Democratic Underground

Preventing "Mutual Assured Signage"
December 3, 2001
by Nathan Rudy

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During elections, campaigns send out the volunteers and the occasional paid staffer to stick metal wires in the ground and dress up medians and rights-of-way with blue, red, green, yellow and other festive political signs. The names emblazoned across no longer register after the grass disappears from view, but more crop up in a day or two.

When there is no more room, a college kid or two run out in the dark of night and selectively remove a color or design, sure that she is somehow delivering a plurality to her candidate. Sometimes they get caught, and it is the talk of the political world.

At the end of a cycle many of the political missives are removed legitimately, mostly because local campaigns want to reuse the metal wires next year. Some, however, are missed. These lonely leftovers litter the sides of the roads for a year, maybe two, until the local adopt-a-road campaign finds it laying in a catch basin or tangled on a gas meter. The plastic signs hang in trees like so many children's smiley face balloons, the paper ones lie scuffed on the side of the road like the a fast pitch batters' box.

The politics of "Mutual Assured Signage"

No voter drives by a collection of highway signs for scores of candidates for dozens of offices and decides whom they're going to vote for. Shundler's signs far outnumbered McGreevy's, but passers by saying, "Hey, there's a lot of signs for Bret Shundler," did not translate into a big victory.

Signs are great motivators for volunteers, but the only thing they motivate volunteers to do is put out more signs. Workers who could be handing out literature at train stations, going door to door in persuadable districts or stuffing thank-you letters to campaign contributors are spending their time in a wasteful effort to match their opponents.

It's like the arms race of the post World War II era, sort of Mutually Assured Signage. Candidate A puts out 50 signs, so Candidate B freaks out and orders 75 signs be stuck. Candidate A throws out a hundred more, so Candidate B tosses in a few score while acquiring a new weapon: sloganeering bumper stickers to cover Candidate A's signs! Candidate B continues putting out signs solely to keep up with Candidate A, the original idea of winning an election obscured behind 18 inch posters. On and on it goes, escalating to no effect other than to create more signs.

Multiply this exponentially by the number of elected offices out there - Governor, State Senate, State Assembly, Sheriff, Freeholder and Council in North Plainfield - and suddenly there are more signs than places to put them. Potential voters can't make out one candidate's name from another, and surely can't figure out who is running for what.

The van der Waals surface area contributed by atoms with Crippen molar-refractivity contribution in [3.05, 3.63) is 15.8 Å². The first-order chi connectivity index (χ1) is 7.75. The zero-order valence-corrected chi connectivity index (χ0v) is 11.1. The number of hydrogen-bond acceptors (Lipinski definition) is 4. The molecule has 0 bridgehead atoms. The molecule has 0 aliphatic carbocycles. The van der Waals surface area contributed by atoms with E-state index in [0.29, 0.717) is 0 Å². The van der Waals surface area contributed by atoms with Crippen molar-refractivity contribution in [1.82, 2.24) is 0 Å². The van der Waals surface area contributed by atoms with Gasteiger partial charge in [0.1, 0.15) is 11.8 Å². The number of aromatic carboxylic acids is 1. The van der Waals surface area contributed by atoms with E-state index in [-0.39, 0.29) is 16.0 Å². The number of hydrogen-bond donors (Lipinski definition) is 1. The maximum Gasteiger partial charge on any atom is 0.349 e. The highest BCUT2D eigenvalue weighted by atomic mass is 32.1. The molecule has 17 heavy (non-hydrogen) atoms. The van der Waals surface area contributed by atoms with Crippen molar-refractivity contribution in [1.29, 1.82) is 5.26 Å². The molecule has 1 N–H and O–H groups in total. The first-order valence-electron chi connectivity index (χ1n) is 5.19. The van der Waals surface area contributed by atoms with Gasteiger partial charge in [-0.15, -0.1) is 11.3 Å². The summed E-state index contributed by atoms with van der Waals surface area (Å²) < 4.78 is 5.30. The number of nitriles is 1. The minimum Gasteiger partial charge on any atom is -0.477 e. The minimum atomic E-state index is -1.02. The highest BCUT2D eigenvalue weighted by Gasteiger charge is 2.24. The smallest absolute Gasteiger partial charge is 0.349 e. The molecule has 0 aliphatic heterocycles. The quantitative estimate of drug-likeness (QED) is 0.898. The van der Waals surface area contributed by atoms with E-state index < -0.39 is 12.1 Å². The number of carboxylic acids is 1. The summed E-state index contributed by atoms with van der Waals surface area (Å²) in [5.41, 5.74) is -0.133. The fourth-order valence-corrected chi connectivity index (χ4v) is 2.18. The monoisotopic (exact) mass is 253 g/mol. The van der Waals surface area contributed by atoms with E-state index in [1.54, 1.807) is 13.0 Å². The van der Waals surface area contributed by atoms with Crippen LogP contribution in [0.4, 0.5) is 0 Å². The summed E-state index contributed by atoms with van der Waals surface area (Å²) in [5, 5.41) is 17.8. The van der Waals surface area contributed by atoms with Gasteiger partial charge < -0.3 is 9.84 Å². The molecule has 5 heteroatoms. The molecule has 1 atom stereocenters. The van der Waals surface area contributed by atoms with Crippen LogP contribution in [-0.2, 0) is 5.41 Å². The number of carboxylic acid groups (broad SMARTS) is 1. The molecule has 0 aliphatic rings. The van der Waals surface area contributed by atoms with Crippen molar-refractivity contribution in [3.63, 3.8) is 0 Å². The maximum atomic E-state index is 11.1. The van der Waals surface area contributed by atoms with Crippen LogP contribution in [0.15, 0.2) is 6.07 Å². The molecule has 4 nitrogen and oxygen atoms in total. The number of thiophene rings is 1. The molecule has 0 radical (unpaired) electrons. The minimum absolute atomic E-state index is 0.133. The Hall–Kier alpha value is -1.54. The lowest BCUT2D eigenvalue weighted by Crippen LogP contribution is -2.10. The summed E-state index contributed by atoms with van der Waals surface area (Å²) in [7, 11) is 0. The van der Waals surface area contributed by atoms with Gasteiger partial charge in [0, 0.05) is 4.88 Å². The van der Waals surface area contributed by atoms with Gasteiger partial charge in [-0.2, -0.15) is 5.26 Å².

If the New Jersey political world were to join in a SALT II type pact - call it Sign II - to limit the production, testing and distribution of signs, we'd all benefit. The money, volunteer time and paper used in the Sign Wars could be used to actually contact and talk to potential voters and work on policy issues to address the problems facing New Jersey.

The Sign II treaty: simple legislation that works

In North Plainfield we have a real simple ordinance that prevents Mutual Assured Signage, saving the campaigns and taxpayers money. Here's how it works: If you want to put up a political lawn sign on a property, you have to get the property owner's permission. Otherwise, you can't put up a sign. Not in a right-of-way, not on a grassy median, not in a park. Nowhere but on properties where the owner has granted permission.

If a sign goes up in a public right-of-way, it gets taken down. If enough of them go up, the campaign is summonsed. I know, because a candidate I supported got caught three years ago and had to come to Tuesday night court.

There are other towns that have the same ordinance as we do - Linden for one - and I encourage any of the 566 municipalities out there who haven't enacted one to do it before the next cycle comes around. If it could be done on a statewide level, I'd support that, too.

Why it makes sense, besides getting the signs off the road

The way it is now, anyone with money and a couple 18-year-old volunteers can plaster an entire county in a week. It is no measure of any voter support, or their chances in the election. The candidate gets the boost of seeing her name all over the place, but it is all illusion.

But with Sign II the only signs that go up are represented by supporters. The more supporters a candidate has, the more advertising she gets. The amount of money a campaign has doesn't impact the number of signs driving voters see, just the amount of support.

In addition, and perhaps most importantly, in order to get signs up campaigns have to talk to their constituents. If a candidate or campaign can't answer questions or come up with solutions to local problems, the voters will know it. If they can, they'll get signs and votes.

The end result will be campaigns that spend less money on fewer signs while contacting potential voters directly. What a dream!